Gangga Range, Lilliana Peak

China, Sichuan, Shaluli Shan
Author: Jason Wolfe. Climb Year: 2016. Publication Year: 2017.

In September, Mark Smiley and I decided to make a foray into the “West Sichuan Highlands,” as Tom Nakamura describes the ranges on the eastern Tibetan frontier. Our plan was to travel overland to Ganzi, survey the area, and act opportunistically when we got a weather window. We were planning to be deep enough into the mountains that little would have been climbed aside from the highest peaks.

We flew into Chengdu and continued with a two-day overland journey to Ganzi via the Sichuan-Tibet Highway. Much construction was under way, largely to support mining operations in the west. Highway detours were prevalent.

From Ganzi we traveled about 19km south along the well-constructed Ganbai road in the Zhuoda Qu (valley). Just before crossing Zhuodana Pass, we walked up a low ridge to ca 4,250m to see the mountains to the immediate west. These peaks are all referred to as the Gangga Range, despite there being a river valley, the Niyada Qu, between the range immediately west of the Zhouda Qu and another range farther west containing the well-known Gangga I (5,688m). It wasn’t clear if there would be better approaches to our peaks from the Niyada Qu, although Google Earth later showed this wasn’t promising. After looking at our photos, we decided on a valley we could enter from the Zhuoda Qu, surrounded by three or four peaks in the 5,000–5,500m range. [These lie in the same cluster of mountains as Asura Peak, climbed by an Australian, Japanese, and Scottish team in 2015 (AAJ 2016)].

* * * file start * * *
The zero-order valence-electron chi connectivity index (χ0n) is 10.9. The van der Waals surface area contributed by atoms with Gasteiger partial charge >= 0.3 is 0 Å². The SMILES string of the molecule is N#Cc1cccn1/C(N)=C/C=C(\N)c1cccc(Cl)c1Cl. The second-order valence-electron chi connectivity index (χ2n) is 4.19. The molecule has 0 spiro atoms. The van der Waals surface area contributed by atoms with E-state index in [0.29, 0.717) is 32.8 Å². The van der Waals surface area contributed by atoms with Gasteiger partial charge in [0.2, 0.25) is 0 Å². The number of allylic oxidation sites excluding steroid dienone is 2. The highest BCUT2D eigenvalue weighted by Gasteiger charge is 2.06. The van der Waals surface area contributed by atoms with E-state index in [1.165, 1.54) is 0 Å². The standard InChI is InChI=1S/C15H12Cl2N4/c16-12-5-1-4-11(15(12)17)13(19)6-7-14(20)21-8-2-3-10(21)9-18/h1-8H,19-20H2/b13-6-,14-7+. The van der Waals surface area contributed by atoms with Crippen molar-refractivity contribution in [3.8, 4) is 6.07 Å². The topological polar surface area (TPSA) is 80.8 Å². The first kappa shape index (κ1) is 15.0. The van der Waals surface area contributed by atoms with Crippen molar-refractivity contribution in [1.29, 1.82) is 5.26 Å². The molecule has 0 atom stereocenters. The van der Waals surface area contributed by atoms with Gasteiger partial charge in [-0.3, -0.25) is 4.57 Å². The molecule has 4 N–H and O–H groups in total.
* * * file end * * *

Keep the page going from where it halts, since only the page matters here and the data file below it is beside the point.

We found a place to ford the river at what appeared to be a former gravel-mining site. With light packs, we followed a trail used by Tibetan farmers to a scree and boulder field. A small complex of rough stone buildings housing a Tibetan family appeared to be the only settlement in this valley. There were a couple of Buddhist shrines and prayer flags higher up on the scree slopes against the valley walls. Rain was frequent and heavy, as it was much of the trip.

As we walked up the valley, we saw at least three potential climbs. Finding water and a campsite, we made our way back to the road, on the way stopping for tea with the Tibetans, after they hailed us from a distance.

Next day we carried gear up to our campsite, where rain and sleet continued off and on for two more days before we got a window to climb. It looked most promising to head west, up-valley, to see what peaks might be approachable. We decided on Peak 5,320m to the north of camp. After booting up 35–40° snow slopes into a gully on the southwest face, we switched to crampons and ice tools and continued quickly and unroped on a 45° slope, eventually reaching a saddle between two rock peaks.

Initially we worked left, mostly on rock that was decidedly rotten in places. After 40–50m we reached an exposed ridge. Once there it was obvious this was not the high point, so we rappelled to the saddle and started up the other side. There appeared to be a steeper snow and ice gully winding up to the summit, and Mark set off, getting in a couple of cams early. A piton was placed and after 60m of M2 we arrived on the summit (31°30'0.1"N, 99°57'16.9"E), from where we could just glimpse a section of the road to the east and the Gangga peaks to the west.

Our peak had no known Tibetan name. We suggested Lilliana Peak, which the Sichuan Mountaineering Association has accepted, naming it Lilliana Peak of Mt. Sha Lu Li, this being a rough translation of their designation for the Shaluli Shan mountain range.

Jason Wolfe, USA

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